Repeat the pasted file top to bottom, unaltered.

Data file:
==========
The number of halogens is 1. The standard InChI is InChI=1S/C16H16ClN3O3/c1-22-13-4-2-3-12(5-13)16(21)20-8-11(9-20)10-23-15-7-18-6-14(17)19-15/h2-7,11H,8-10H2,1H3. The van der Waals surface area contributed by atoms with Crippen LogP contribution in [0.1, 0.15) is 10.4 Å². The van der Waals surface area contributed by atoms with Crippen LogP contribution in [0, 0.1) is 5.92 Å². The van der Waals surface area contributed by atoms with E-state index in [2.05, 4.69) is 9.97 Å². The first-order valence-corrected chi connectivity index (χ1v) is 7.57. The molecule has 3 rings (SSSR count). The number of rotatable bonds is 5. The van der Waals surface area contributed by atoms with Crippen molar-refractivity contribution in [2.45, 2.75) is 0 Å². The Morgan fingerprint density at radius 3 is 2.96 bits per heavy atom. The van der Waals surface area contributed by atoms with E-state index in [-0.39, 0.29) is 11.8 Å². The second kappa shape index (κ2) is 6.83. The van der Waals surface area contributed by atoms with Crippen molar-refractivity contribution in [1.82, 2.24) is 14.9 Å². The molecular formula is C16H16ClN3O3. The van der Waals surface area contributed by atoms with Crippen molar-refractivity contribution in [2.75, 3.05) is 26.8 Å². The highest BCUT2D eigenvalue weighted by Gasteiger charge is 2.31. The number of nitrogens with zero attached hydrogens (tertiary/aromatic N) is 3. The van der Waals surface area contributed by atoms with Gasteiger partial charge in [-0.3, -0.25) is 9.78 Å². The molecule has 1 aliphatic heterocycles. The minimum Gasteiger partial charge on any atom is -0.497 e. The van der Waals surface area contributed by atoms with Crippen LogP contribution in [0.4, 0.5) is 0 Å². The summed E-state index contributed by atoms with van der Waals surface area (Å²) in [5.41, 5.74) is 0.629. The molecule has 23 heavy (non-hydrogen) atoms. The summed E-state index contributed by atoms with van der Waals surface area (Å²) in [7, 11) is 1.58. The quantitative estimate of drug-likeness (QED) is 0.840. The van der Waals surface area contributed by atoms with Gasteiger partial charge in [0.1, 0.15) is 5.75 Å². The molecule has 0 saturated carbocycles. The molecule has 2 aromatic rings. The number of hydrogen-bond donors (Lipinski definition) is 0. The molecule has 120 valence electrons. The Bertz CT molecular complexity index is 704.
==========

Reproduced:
The number of halogens is 1. The standard InChI is InChI=1S/C16H16ClN3O3/c1-22-13-4-2-3-12(5-13)16(21)20-8-11(9-20)10-23-15-7-18-6-14(17)19-15/h2-7,11H,8-10H2,1H3. The van der Waals surface area contributed by atoms with Crippen LogP contribution in [0.1, 0.15) is 10.4 Å². The van der Waals surface area contributed by atoms with Crippen LogP contribution in [0, 0.1) is 5.92 Å². The van der Waals surface area contributed by atoms with E-state index in [2.05, 4.69) is 9.97 Å². The first-order valence-corrected chi connectivity index (χ1v) is 7.57. The molecule has 3 rings (SSSR count). The number of rotatable bonds is 5. The van der Waals surface area contributed by atoms with Crippen molar-refractivity contribution in [2.45, 2.75) is 0 Å². The Morgan fingerprint density at radius 3 is 2.96 bits per heavy atom. The van der Waals surface area contributed by atoms with E-state index in [-0.39, 0.29) is 11.8 Å². The second kappa shape index (κ2) is 6.83. The van der Waals surface area contributed by atoms with Crippen molar-refractivity contribution in [1.82, 2.24) is 14.9 Å². The molecular formula is C16H16ClN3O3. The van der Waals surface area contributed by atoms with Crippen molar-refractivity contribution in [2.75, 3.05) is 26.8 Å². The highest BCUT2D eigenvalue weighted by Gasteiger charge is 2.31. The number of nitrogens with zero attached hydrogens (tertiary/aromatic N) is 3. The van der Waals surface area contributed by atoms with Gasteiger partial charge in [-0.3, -0.25) is 9.78 Å². The molecule has 1 aliphatic heterocycles. The minimum Gasteiger partial charge on any atom is -0.497 e. The van der Waals surface area contributed by atoms with Crippen LogP contribution in [0.4, 0.5) is 0 Å². The summed E-state index contributed by atoms with van der Waals surface area (Å²) in [5.41, 5.74) is 0.629. The molecule has 23 heavy (non-hydrogen) atoms. The summed E-state index contributed by atoms with van der Waals surface area (Å²) in [7, 11) is 1.58. The quantitative estimate of drug-likeness (QED) is 0.840. The van der Waals surface area contributed by atoms with Gasteiger partial charge in [0.1, 0.15) is 5.75 Å². The molecule has 0 saturated carbocycles. The molecule has 2 aromatic rings. The number of hydrogen-bond donors (Lipinski definition) is 0. The molecule has 120 valence electrons. The Bertz CT molecular complexity index is 704.